The coronavirus disease (COVID-19) pandemic has had a serious impact on international grains and oilseed markets. Pressure on commodity prices, for maize in particular, was further compounded by massive decreases in global oil prices.
Dawie Maree, FNB Agriculture’s head of communications and marketing, said that maize prices were “suffering on the back of losses in the crude oil market due to demand shocks presented by COVID-19”.
Some ethanol plants in the US has had to shut down because of the lower demand and resultant low prices, he said.
Oil prices in the US crashed to a historic low during the last week of April. According to the US Department of Energy’s (EIA) daily oil price statistics for Monday, 20 April, the wholesale spot price for a barrel of West Texas crude (WTI) had closed at -US$37/barrel (about -R705/barrel).
The price of Brent crude oil, by comparison, was still in positive territory; however, earlier this week, it slumped to its lowest price in more than two decades at just below US$16 (R305) a barrel, before showing some recovery to reach about US$21,80 (R415,20) a barrel by the end of the week.
The price crash came despite news from the Organisation of the Petroleum Exporting Countries (OPEC) that participating producing countries, including the US, Saudi Arabia and Russia, amongst others, had agreed to cut global oil production by a combined total of nearly 10 million barrels a day.
Meanwhile, taking its cue from the global slide in oil prices, international maize markets had declined markedly since the start of the COVID-19 outbreak.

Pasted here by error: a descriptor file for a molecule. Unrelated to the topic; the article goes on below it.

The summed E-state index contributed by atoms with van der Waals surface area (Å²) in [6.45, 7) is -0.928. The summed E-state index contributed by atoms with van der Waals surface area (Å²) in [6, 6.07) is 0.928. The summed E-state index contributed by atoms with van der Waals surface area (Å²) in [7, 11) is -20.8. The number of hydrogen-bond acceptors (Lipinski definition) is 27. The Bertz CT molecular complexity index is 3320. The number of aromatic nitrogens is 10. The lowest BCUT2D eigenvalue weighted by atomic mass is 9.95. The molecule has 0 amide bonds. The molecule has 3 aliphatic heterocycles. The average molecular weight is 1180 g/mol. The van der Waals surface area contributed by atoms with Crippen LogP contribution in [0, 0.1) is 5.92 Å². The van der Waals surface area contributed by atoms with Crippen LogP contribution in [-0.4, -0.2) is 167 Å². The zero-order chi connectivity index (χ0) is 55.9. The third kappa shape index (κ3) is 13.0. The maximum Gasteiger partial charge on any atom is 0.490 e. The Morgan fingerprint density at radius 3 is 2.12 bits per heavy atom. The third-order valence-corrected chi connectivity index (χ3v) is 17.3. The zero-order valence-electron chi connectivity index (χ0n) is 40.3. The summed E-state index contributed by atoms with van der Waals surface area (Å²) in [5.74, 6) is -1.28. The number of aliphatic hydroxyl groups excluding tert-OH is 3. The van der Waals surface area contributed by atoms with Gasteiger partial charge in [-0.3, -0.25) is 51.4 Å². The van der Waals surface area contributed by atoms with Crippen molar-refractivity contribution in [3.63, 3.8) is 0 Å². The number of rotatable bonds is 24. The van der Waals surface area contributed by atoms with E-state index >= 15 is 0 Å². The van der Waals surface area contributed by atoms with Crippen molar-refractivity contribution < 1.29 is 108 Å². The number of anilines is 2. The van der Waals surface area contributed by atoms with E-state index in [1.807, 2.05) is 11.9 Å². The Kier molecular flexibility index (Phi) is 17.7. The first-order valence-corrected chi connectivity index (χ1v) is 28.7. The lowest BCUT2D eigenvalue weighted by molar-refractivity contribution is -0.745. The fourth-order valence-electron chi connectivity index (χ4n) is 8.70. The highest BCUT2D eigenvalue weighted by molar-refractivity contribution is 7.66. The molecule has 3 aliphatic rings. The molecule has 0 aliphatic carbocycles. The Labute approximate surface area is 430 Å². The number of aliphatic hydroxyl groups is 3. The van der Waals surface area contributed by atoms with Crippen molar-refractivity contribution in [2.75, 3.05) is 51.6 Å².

The pandemic and movement restrictions put in place in many countries to slow the spread of the disease had resulted in a sharp decline in the demand for ethanol for fuel production and a consequent production drop of between 30% and 45%, according to Grain SA economist, Luan van der Walt.
The expected increase in maize plantings in the US also put further pressure on international maize prices, he said.
The pandemic’s impact on the international soya bean market had been less severe than on some other commodity markets.
However, in South America, the slowdown in biodiesel production had negatively affected the demand for soya bean oil, Van der Walt said.
Earlier in the year, producers in South America experienced logistical constraints because of measures put in place to curb the spread of the pandemic.
There was an initial slowdown in exports from Brazil, but exports from this country had recovered in March and the first two weeks of April, with most of the exports earmarked for China, he said.
According to Maree, grains and oilseed markets could become further depressed when drops in red meat and poultry demand and production, due to the pandemic, started to filter through to the demand for maize and soya bean.